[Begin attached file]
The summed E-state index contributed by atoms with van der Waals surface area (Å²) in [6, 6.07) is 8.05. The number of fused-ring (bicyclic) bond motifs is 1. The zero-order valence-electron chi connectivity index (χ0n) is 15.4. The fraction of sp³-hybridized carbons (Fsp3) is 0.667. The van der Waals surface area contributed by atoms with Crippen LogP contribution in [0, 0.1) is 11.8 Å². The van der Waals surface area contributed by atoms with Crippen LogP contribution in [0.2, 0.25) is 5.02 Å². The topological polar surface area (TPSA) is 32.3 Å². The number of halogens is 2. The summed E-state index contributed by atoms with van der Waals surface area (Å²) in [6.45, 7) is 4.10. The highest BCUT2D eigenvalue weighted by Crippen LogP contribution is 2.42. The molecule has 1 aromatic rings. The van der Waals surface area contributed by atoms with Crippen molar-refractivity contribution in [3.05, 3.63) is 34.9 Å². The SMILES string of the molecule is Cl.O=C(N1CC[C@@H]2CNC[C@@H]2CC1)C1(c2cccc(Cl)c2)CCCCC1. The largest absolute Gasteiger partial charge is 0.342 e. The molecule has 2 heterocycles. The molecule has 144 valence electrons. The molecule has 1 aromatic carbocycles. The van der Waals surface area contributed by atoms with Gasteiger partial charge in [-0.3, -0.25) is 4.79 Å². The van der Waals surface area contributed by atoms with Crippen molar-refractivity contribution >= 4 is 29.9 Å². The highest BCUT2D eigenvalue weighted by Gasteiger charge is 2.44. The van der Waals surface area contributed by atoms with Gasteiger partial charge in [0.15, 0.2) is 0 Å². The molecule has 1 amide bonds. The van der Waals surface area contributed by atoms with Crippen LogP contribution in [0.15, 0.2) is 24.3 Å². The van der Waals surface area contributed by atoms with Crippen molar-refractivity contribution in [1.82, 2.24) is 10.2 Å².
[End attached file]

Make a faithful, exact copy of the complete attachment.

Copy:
The summed E-state index contributed by atoms with van der Waals surface area (Å²) in [6, 6.07) is 8.05. The number of fused-ring (bicyclic) bond motifs is 1. The zero-order valence-electron chi connectivity index (χ0n) is 15.4. The fraction of sp³-hybridized carbons (Fsp3) is 0.667. The van der Waals surface area contributed by atoms with Crippen LogP contribution in [0, 0.1) is 11.8 Å². The van der Waals surface area contributed by atoms with Crippen LogP contribution in [0.2, 0.25) is 5.02 Å². The topological polar surface area (TPSA) is 32.3 Å². The number of halogens is 2. The summed E-state index contributed by atoms with van der Waals surface area (Å²) in [6.45, 7) is 4.10. The highest BCUT2D eigenvalue weighted by Crippen LogP contribution is 2.42. The molecule has 1 aromatic rings. The van der Waals surface area contributed by atoms with Crippen molar-refractivity contribution in [3.05, 3.63) is 34.9 Å². The SMILES string of the molecule is Cl.O=C(N1CC[C@@H]2CNC[C@@H]2CC1)C1(c2cccc(Cl)c2)CCCCC1. The largest absolute Gasteiger partial charge is 0.342 e. The molecule has 2 heterocycles. The molecule has 144 valence electrons. The molecule has 1 aromatic carbocycles. The van der Waals surface area contributed by atoms with Gasteiger partial charge in [-0.3, -0.25) is 4.79 Å². The van der Waals surface area contributed by atoms with Crippen molar-refractivity contribution >= 4 is 29.9 Å². The highest BCUT2D eigenvalue weighted by Gasteiger charge is 2.44. The van der Waals surface area contributed by atoms with Gasteiger partial charge in [0.15, 0.2) is 0 Å². The molecule has 1 amide bonds. The van der Waals surface area contributed by atoms with Crippen LogP contribution in [0.15, 0.2) is 24.3 Å². The van der Waals surface area contributed by atoms with Crippen molar-refractivity contribution in [1.82, 2.24) is 10.2 Å².